# How to price a futures spread option?

Let's say I have two futures contract $$F_1(0,T)$$ and $$F_2(0,T)$$ on two different correlated underlyings.

If I assume that both underlying follow a GBM with volatility $$\sigma_1$$ and $$\sigma_2$$ respectively, and their return are correlated by $$\rho$$, is there a closed-form formula I can use to price an European option on the spread $$X_{1,2} = F_1(S,T) - F_2(S,T)$$ at some expiry date $$S \leq T$$?

Otherwise, how do we usually proceed to price these things? Monte-Carlo using risk-neutral dynamics and discounting payoffs?

The payoff of such an option at maturity reads $$\max(X_{1,2}-K,0)$$ where $$K \in \mathbb{R}$$ is the strike price. In particular we have $$K=0$$ for an at-the-money option.

• Might be simpler to model the spread directly as a normal process, then price with a Bachelier model? Otherwise you could check Haug's book, I don't have it handy... Dec 22, 2014 at 18:53
• Do you mean that you want to price payoffs $\max( F_1(S,T) - F_2(S,T), 0 )$ at $S$ or European payoffs $g(X_{1,2})$ (for example, if $g(x) = (x-K)_+$, that would be $\max( F_1(S,T) - F_2(S,T) - K, 0)$). In the first case you have an exchange option and this reduces to the BS formula by using the second underlying as a numeraire. In the second case, there is no closed form.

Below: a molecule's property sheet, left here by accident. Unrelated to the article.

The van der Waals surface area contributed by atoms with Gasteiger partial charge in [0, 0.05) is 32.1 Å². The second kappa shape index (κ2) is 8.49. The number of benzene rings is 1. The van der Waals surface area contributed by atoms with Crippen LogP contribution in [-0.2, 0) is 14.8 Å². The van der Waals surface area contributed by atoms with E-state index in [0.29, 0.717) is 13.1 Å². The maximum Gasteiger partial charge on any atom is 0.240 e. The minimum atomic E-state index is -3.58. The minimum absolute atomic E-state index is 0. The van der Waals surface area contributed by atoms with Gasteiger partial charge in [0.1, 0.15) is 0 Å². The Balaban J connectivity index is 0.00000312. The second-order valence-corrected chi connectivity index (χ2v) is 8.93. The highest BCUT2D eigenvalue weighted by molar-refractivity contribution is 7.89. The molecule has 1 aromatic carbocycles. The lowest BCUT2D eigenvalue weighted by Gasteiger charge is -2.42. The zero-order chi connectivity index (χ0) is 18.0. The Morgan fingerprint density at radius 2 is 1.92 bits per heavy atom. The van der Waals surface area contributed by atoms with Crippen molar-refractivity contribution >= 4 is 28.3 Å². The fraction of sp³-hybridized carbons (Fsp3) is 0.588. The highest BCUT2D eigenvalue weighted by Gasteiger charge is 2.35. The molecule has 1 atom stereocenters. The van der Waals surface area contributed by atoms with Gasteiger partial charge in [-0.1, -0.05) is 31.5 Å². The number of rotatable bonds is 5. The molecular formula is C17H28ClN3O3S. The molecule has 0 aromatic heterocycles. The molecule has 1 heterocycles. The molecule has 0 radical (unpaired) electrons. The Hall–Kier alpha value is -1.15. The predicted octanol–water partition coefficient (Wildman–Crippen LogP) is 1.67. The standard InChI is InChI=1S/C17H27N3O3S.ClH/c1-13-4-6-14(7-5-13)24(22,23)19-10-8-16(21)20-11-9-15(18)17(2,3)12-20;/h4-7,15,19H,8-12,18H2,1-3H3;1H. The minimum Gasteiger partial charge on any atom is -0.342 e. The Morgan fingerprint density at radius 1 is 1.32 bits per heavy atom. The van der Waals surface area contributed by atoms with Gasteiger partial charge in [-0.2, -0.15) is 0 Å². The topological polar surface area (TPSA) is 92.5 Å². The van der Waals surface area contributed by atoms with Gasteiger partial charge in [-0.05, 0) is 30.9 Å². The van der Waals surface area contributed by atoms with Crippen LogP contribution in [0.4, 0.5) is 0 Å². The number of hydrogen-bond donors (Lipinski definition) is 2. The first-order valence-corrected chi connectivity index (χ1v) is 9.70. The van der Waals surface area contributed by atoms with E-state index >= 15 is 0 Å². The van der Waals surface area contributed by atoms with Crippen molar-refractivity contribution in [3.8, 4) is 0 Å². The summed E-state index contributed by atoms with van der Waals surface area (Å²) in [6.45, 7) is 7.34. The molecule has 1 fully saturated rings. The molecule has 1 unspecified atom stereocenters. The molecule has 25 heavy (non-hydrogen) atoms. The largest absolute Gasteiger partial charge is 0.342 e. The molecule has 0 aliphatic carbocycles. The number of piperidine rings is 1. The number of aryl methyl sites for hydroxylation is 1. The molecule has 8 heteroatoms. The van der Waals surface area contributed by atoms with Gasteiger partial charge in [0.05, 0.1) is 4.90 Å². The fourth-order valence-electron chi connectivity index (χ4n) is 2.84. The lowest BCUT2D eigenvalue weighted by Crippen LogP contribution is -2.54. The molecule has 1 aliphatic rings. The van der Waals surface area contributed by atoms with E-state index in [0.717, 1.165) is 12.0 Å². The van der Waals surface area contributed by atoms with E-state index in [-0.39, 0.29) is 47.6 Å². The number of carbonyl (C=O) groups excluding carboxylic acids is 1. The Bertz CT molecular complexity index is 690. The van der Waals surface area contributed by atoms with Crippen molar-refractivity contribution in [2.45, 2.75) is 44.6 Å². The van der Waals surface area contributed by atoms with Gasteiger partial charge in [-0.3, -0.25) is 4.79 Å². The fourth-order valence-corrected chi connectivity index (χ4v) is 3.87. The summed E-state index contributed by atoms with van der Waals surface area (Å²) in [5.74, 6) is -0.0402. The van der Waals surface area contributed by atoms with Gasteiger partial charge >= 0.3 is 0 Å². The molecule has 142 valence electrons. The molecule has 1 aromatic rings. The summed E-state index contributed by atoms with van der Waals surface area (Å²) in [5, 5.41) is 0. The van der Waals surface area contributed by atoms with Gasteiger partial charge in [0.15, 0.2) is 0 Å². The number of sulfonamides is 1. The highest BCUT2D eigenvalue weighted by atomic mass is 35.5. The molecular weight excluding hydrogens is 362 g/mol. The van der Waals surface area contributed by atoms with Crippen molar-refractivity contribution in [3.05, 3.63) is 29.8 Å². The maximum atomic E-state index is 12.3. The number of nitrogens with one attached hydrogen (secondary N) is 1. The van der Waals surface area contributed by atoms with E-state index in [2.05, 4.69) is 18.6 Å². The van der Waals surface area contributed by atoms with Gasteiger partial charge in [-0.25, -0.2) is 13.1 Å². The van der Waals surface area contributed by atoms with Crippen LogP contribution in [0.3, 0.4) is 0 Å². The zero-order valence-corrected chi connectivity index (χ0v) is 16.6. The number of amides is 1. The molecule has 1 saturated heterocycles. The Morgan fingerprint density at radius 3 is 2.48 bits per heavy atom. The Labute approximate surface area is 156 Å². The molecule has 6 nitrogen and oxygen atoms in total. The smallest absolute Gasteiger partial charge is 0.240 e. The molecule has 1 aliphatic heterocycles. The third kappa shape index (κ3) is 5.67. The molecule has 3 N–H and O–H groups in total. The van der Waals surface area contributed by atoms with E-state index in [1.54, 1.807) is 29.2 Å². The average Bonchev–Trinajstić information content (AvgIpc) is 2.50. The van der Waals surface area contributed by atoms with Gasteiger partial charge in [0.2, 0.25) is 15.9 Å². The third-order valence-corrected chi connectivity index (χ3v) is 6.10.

– AFK
Dec 24, 2014 at 13:52

With strike=0, the pricing formula is known as the Margrabe formula, it is Black-Scholes using one of the futures price as numeraire.

As mentioned by @AFK, with a non-zero strike, the correct way to do this is a one-dimensional numerical integration: the double integral on the payoff $$max(F1-F2-K,0)$$ over the joint density reduces to a single integral on the Black-Scholes formula. The reference is:

Neil D Pearson. An efficient approach for pricing spread options. The Journal of Derivatives, 3(1):76–91, 1995.

It is exact, fast. The Kirk approximation may be faster, but being an approximation, will behave badly on some cases.